OECD Reports Examine Energy Taxation and Fossil Fuel Subsidy Reform Efforts
28 January 2013: The Organisation of Economic Co-operation and Development (OECD) has highlighted the findings of two new OECD reports: "Taxing Energy Use" and "Inventory of Estimated Budgetary Support and Tax Expenditures for Fossil Fuels 2013." "Taxing Energy Use" concludes that variations in tax rates across countries suggest that externalities such as environmental damage are not being accounted for, while "Inventory of Estimated Budgetary Support and Tax Expenditures for Fossil Fuels 2013" outlines progress made in fossil fuel subsidy reform in Germany, Mexico, the US, Poland and Sweden, and recommends strategies for successful subsidy reform.
The report on taxing energy use focuses on the use of an energy tax as a policy instrument for mitigating climate change through an analysis of energy taxation arrangements in all 34 OECD countries. The first part of the report summarizes implications of various effective tax rates across countries, while the second part focuses on individual country profiles regarding energy use and taxation.
Three categories of energy use are analyzed: transport; heating and process use; and electricity. The report indicates that European countries tend to have the highest overall effective tax rates due to the 2003 European Union Energy Taxation Directive, which sets minimum tax rates for a variety of energy commodities. Central European and Asian OECD member countries such as the Czech Republic, Estonia, Hungary, Japan, the Republic of Korea, Poland, the Slovak Republic and Turkey have relatively lower effective tax rates on carbon. Australia, New Zealand, Chile, Canada, Mexico and the US tax transport fuel at much lower rates than the OECD average, except at the provincial level in Canada.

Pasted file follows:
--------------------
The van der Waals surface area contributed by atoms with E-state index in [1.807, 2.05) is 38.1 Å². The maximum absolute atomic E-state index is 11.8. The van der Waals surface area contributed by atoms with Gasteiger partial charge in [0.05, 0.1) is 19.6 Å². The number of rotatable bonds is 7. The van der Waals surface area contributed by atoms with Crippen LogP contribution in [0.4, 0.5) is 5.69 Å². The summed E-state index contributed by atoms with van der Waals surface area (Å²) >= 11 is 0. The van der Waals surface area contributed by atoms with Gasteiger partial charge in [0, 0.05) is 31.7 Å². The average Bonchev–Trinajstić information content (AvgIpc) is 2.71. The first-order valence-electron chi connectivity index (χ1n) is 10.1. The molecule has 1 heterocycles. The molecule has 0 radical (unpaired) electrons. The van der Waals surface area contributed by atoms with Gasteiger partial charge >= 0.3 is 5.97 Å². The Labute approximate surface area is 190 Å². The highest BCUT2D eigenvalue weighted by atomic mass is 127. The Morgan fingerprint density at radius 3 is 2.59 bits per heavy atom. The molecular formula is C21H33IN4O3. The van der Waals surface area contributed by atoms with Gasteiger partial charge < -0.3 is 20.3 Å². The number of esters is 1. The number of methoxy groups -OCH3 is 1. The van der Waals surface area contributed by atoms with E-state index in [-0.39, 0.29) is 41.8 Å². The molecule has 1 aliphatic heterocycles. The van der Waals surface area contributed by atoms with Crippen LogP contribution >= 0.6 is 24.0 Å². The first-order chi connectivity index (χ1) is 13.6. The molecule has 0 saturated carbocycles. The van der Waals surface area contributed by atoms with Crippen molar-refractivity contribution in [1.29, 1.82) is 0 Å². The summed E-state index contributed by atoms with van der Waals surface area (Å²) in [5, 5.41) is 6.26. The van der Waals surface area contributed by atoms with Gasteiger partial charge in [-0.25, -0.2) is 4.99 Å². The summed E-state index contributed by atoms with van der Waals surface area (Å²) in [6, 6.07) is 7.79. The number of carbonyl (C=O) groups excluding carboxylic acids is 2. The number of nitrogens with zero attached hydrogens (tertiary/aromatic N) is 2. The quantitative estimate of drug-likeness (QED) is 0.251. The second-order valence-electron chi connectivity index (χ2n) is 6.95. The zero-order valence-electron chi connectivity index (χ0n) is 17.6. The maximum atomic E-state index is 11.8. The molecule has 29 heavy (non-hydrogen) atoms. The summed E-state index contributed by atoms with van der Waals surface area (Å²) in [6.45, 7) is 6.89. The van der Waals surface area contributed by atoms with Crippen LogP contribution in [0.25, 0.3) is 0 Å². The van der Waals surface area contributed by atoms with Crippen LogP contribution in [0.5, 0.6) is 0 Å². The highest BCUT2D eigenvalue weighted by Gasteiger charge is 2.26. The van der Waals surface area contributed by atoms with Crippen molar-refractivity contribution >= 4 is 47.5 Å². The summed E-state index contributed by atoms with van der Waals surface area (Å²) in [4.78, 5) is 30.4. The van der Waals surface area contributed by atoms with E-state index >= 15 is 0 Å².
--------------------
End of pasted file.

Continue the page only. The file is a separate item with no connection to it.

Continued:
The report finds, furthermore, that overall, gasoline and diesel are taxed significantly higher than energy used for heating or process use or the generation of electricity. It indicates that not all variations in effective tax rates across countries have been fully rationalized and may not reflect externalities such as environmental damage. This suggests that a reexamination may be required to determine whether energy tax reform is required to meet environmental, social and economic goals.
The second publication, the "Inventory of Estimated Budgetary Support and Tax Expenditure for Fossil Fuels 2013," uses data on more than 550 fossil fuel support measures in the 34 OECD member countries. These measures have been valued at around US$55-90 billion per year between 2005 and 2011.
Two-thirds of these subsidies benefited petroleum products, for which the report notes the OECD and other organisations have been urging reform for a number of years. The report explores progress on fossil fuel subsidy reform in Germany, Mexico, the US, Poland and Sweden. The report indicates that successful subsidy reform entails: compensating vulnerable social groups for energy price increases and using ‘freed' public funds in a transparently beneficial way; enhancing the availability and transparency of support data; integrating fossil fuel subsidy reform into broader structural reform; and gaining public support through effective communication and timing subsidy removal appropriately.
A standardized template for reporting measures is also provided in the inventory, which is aimed at encouraging countries to become more transparent in reporting on policy measures that affect fossil-fuel production or use.[OECD Press Release] [Publication: Taxing Energy Use] [Publication: Inventory of Estimated Budgetary Support and Tax Expenditures for Fossil Fuels 2013]